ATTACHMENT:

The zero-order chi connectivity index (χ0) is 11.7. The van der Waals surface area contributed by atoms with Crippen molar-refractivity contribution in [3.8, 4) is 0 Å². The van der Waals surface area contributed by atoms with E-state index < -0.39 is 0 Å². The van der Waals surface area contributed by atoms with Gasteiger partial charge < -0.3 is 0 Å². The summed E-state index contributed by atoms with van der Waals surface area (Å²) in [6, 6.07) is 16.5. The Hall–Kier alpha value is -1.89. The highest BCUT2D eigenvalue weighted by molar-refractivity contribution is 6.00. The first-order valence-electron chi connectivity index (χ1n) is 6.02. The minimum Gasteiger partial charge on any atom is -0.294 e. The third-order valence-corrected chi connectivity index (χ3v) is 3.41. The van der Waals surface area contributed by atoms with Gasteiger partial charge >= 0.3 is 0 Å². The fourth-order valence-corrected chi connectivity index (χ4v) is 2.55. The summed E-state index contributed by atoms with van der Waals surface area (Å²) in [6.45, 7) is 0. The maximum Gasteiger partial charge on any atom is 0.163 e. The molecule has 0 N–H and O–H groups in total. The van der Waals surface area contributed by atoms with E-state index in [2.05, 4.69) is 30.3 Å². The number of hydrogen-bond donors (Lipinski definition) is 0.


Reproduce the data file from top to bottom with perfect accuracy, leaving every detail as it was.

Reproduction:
The zero-order chi connectivity index (χ0) is 11.7. The van der Waals surface area contributed by atoms with Crippen molar-refractivity contribution in [3.8, 4) is 0 Å². The van der Waals surface area contributed by atoms with E-state index < -0.39 is 0 Å². The van der Waals surface area contributed by atoms with Gasteiger partial charge < -0.3 is 0 Å². The summed E-state index contributed by atoms with van der Waals surface area (Å²) in [6, 6.07) is 16.5. The Hall–Kier alpha value is -1.89. The highest BCUT2D eigenvalue weighted by molar-refractivity contribution is 6.00. The first-order valence-electron chi connectivity index (χ1n) is 6.02. The minimum Gasteiger partial charge on any atom is -0.294 e. The third-order valence-corrected chi connectivity index (χ3v) is 3.41. The van der Waals surface area contributed by atoms with Gasteiger partial charge >= 0.3 is 0 Å². The fourth-order valence-corrected chi connectivity index (χ4v) is 2.55. The summed E-state index contributed by atoms with van der Waals surface area (Å²) in [6.45, 7) is 0. The maximum Gasteiger partial charge on any atom is 0.163 e. The molecule has 0 N–H and O–H groups in total. The van der Waals surface area contributed by atoms with E-state index in [2.05, 4.69) is 30.3 Å². The number of hydrogen-bond donors (Lipinski definition) is 0.